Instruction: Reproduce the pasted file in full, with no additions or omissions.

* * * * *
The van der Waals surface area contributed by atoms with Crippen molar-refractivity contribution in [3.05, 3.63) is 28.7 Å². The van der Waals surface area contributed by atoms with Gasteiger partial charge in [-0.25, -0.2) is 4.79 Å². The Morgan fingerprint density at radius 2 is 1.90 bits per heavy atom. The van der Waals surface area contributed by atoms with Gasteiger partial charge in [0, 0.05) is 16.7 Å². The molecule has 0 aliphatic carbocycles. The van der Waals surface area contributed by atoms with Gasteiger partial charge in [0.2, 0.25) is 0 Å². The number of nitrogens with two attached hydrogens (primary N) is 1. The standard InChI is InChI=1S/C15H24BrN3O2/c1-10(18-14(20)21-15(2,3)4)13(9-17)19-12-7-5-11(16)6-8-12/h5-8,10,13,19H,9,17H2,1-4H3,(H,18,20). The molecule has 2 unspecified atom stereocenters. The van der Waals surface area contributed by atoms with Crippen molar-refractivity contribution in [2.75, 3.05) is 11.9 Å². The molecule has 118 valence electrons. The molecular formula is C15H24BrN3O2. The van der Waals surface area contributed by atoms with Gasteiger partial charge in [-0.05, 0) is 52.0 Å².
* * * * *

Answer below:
The van der Waals surface area contributed by atoms with Crippen molar-refractivity contribution in [3.05, 3.63) is 28.7 Å². The van der Waals surface area contributed by atoms with Gasteiger partial charge in [-0.25, -0.2) is 4.79 Å². The Morgan fingerprint density at radius 2 is 1.90 bits per heavy atom. The van der Waals surface area contributed by atoms with Gasteiger partial charge in [0, 0.05) is 16.7 Å². The molecule has 0 aliphatic carbocycles. The van der Waals surface area contributed by atoms with Gasteiger partial charge in [0.2, 0.25) is 0 Å². The number of nitrogens with two attached hydrogens (primary N) is 1. The standard InChI is InChI=1S/C15H24BrN3O2/c1-10(18-14(20)21-15(2,3)4)13(9-17)19-12-7-5-11(16)6-8-12/h5-8,10,13,19H,9,17H2,1-4H3,(H,18,20). The molecule has 2 unspecified atom stereocenters. The van der Waals surface area contributed by atoms with Crippen molar-refractivity contribution in [2.75, 3.05) is 11.9 Å². The molecule has 118 valence electrons. The molecular formula is C15H24BrN3O2. The van der Waals surface area contributed by atoms with Gasteiger partial charge in [-0.05, 0) is 52.0 Å².